There is ample evidence that disclosure mandates often change corporate behavior – one of the few points that most accounting academics agree on. However, the existence of real effects does not imply that such changes benefit society. Forcing public firms that operate mines to disclose their mine safety records in SEC filings appears to increase mine safety at affected mines (see Christensen et al. 2017). Forcing public firms to disclose their efforts to ensure their product does not include minerals that finance conflicts in and around the Democratic Republic of the Congo appears to make them alter their supply chain (see Baik et al. 2022). What is less clear are the long-term consequences of these policies. It is likely that firms subject to the disclosure regulation (i.e., SEC registrants) will be less likely to operate mines that are inherently less safe or buy minerals from areas with high conflict risk, leaving these operations to firms that are not registered with the SEC (e.g., private U.S. firms or non-U.S. firms). There is little evidence that U.S. private firms or non-U.S. firms (e.g., Chinese or Russian mining firms operating in African conflict areas) perform better on social issues than SEC registrants (even in the absence of a disclosure mandate).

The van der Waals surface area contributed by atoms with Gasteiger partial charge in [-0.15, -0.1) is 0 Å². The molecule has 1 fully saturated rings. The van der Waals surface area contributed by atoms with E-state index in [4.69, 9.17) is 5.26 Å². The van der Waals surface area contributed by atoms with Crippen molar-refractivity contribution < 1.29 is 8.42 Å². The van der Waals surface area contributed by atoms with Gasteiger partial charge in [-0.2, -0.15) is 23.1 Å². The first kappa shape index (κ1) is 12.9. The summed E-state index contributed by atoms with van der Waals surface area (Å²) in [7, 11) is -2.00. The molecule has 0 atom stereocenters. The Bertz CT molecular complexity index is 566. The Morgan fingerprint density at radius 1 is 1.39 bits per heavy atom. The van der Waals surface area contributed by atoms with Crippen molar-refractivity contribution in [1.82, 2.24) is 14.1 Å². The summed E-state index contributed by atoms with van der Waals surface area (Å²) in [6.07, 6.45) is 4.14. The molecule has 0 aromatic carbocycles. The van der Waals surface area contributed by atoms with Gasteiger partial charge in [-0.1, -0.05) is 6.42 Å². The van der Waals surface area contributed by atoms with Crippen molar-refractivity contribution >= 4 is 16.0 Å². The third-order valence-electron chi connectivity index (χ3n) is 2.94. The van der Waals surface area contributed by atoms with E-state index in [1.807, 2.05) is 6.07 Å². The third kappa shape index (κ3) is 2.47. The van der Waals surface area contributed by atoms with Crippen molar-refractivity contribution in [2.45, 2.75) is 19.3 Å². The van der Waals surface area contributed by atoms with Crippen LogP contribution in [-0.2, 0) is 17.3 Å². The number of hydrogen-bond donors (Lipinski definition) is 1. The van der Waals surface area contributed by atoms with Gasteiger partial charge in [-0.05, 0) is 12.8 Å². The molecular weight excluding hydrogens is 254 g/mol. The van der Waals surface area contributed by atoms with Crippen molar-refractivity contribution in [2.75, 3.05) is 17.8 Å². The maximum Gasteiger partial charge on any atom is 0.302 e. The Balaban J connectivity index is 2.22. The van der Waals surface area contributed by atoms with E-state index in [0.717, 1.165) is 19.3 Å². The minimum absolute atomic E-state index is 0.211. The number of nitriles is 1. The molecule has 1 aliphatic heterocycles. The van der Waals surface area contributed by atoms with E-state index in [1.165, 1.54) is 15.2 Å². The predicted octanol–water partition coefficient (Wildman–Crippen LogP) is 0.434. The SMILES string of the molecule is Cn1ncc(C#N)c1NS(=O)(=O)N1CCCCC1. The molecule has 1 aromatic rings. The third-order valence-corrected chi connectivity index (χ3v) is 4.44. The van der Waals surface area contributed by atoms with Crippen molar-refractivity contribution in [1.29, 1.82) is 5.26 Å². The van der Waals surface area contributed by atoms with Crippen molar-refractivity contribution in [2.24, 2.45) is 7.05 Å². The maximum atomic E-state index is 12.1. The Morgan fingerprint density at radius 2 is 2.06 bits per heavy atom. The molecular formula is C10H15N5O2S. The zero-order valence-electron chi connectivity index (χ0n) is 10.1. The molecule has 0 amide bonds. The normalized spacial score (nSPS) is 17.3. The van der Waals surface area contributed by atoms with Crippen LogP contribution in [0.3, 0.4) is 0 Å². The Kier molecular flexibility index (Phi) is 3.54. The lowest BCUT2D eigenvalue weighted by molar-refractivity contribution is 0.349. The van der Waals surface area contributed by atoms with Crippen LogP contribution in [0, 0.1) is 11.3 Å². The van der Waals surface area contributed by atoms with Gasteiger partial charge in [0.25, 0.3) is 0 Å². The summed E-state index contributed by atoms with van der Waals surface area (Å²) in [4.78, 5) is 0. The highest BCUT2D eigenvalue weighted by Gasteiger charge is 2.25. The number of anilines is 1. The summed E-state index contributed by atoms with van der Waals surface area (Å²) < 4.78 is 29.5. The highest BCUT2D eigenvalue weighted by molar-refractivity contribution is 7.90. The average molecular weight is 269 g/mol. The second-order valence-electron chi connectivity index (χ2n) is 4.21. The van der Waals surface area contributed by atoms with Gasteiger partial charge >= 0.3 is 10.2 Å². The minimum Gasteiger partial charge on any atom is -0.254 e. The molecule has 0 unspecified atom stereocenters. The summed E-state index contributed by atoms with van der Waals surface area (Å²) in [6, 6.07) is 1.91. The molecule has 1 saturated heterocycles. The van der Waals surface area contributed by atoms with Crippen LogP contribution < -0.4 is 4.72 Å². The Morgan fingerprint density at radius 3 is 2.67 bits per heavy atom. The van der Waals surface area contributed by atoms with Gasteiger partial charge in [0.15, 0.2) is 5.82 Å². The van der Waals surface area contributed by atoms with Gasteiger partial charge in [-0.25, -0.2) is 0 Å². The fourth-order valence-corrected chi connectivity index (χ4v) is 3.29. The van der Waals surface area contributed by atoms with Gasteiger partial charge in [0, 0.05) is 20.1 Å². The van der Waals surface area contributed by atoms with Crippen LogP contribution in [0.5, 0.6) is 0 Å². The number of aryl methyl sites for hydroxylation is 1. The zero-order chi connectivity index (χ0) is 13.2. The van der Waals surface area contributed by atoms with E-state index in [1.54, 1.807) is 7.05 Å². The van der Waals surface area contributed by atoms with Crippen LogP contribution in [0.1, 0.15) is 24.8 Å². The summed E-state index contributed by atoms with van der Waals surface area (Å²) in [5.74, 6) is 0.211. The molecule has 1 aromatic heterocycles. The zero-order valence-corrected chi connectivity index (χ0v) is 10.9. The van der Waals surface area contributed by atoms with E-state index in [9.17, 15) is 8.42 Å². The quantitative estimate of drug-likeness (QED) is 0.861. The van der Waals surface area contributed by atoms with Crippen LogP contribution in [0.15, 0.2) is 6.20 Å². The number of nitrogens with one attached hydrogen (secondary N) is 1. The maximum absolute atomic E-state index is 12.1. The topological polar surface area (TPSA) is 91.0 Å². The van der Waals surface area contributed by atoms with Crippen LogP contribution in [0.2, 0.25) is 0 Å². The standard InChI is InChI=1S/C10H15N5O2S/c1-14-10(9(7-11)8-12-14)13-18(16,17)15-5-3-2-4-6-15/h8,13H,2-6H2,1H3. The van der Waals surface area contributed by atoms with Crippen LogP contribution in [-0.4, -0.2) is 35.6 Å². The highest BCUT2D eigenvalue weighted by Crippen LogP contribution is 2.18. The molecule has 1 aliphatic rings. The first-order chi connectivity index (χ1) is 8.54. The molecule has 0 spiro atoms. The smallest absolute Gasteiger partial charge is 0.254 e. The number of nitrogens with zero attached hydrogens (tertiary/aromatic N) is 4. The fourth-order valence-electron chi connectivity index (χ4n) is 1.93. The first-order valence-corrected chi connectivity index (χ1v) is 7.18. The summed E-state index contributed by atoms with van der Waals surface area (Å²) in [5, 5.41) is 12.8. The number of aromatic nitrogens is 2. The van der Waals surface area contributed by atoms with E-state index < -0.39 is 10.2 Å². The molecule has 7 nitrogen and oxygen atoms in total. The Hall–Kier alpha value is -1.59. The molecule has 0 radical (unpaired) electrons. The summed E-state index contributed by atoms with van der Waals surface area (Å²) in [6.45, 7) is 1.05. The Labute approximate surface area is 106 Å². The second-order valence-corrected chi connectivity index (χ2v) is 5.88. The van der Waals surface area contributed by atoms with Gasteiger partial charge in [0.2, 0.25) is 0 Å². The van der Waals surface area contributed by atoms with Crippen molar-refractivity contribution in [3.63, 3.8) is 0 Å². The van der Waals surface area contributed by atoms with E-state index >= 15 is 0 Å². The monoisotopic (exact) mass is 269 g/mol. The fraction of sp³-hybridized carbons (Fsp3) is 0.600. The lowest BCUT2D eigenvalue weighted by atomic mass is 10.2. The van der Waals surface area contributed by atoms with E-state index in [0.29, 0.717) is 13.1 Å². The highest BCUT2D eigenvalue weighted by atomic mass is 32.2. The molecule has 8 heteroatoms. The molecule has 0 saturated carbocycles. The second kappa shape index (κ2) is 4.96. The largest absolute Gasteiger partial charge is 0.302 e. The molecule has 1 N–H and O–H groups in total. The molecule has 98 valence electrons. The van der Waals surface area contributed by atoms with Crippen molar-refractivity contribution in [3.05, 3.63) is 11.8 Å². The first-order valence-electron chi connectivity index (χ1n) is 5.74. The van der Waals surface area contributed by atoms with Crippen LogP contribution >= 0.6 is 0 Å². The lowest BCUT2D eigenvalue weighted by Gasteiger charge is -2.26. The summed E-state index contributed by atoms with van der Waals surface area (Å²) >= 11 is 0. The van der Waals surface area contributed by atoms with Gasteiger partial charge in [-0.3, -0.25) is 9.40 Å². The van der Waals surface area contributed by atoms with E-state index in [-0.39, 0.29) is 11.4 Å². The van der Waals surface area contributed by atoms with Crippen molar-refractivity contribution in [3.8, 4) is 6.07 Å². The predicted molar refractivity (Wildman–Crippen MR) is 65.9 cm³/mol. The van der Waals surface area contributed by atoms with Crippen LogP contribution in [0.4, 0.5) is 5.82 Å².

Is the SEC a Suitable Agency to Enforce an ESG-Disclosure Mandate?
Implementing disclosure rules (or reporting standards) at the SEC often becomes political. Prominent examples include the expensing of employee stock options in the early 2000s and, more recently, the reporting standard for leasing. However, the debates on ESG reporting standards are likely to be much more controversial than financial reporting because the users of ESG information are much more diverse than the users of financial reporting. For instance, my mother, a retired caretaker for people with mental handicaps, does not care about whether we expense employee stock options or capitalize leases on the balance sheet. She does care about ESG issues such as climate change, child labor, and the plight of the 90 million people who call the Democratic Republic of the Congo home and have endured unimaginable suffering for decades due to violent conflict that may be partly financed by mineral extraction.